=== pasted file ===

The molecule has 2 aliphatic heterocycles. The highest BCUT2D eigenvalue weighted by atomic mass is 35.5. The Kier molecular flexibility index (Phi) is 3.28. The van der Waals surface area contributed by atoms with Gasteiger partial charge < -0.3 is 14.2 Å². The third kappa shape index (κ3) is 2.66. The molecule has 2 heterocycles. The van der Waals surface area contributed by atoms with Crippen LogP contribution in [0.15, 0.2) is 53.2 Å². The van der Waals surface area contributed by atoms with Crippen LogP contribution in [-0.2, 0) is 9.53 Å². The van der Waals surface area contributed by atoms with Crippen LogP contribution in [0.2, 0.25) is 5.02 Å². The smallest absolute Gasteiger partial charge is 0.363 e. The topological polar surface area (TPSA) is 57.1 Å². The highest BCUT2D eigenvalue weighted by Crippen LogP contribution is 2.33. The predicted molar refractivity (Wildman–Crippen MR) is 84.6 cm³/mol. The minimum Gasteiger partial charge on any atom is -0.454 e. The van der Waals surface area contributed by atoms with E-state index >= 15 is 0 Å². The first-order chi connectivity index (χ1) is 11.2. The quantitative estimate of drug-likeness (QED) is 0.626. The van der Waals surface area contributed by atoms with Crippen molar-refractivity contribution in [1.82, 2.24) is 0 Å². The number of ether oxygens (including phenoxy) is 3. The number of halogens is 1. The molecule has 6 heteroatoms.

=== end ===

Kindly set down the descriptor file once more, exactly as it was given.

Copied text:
The molecule has 2 aliphatic heterocycles. The highest BCUT2D eigenvalue weighted by atomic mass is 35.5. The Kier molecular flexibility index (Phi) is 3.28. The van der Waals surface area contributed by atoms with Gasteiger partial charge < -0.3 is 14.2 Å². The third kappa shape index (κ3) is 2.66. The molecule has 2 heterocycles. The van der Waals surface area contributed by atoms with Crippen LogP contribution in [0.15, 0.2) is 53.2 Å². The van der Waals surface area contributed by atoms with Crippen LogP contribution in [-0.2, 0) is 9.53 Å². The van der Waals surface area contributed by atoms with Crippen LogP contribution in [0.2, 0.25) is 5.02 Å². The smallest absolute Gasteiger partial charge is 0.363 e. The topological polar surface area (TPSA) is 57.1 Å². The highest BCUT2D eigenvalue weighted by Crippen LogP contribution is 2.33. The predicted molar refractivity (Wildman–Crippen MR) is 84.6 cm³/mol. The minimum Gasteiger partial charge on any atom is -0.454 e. The van der Waals surface area contributed by atoms with E-state index >= 15 is 0 Å². The first-order chi connectivity index (χ1) is 11.2. The quantitative estimate of drug-likeness (QED) is 0.626. The van der Waals surface area contributed by atoms with Crippen molar-refractivity contribution in [1.82, 2.24) is 0 Å². The number of ether oxygens (including phenoxy) is 3. The number of halogens is 1. The molecule has 6 heteroatoms.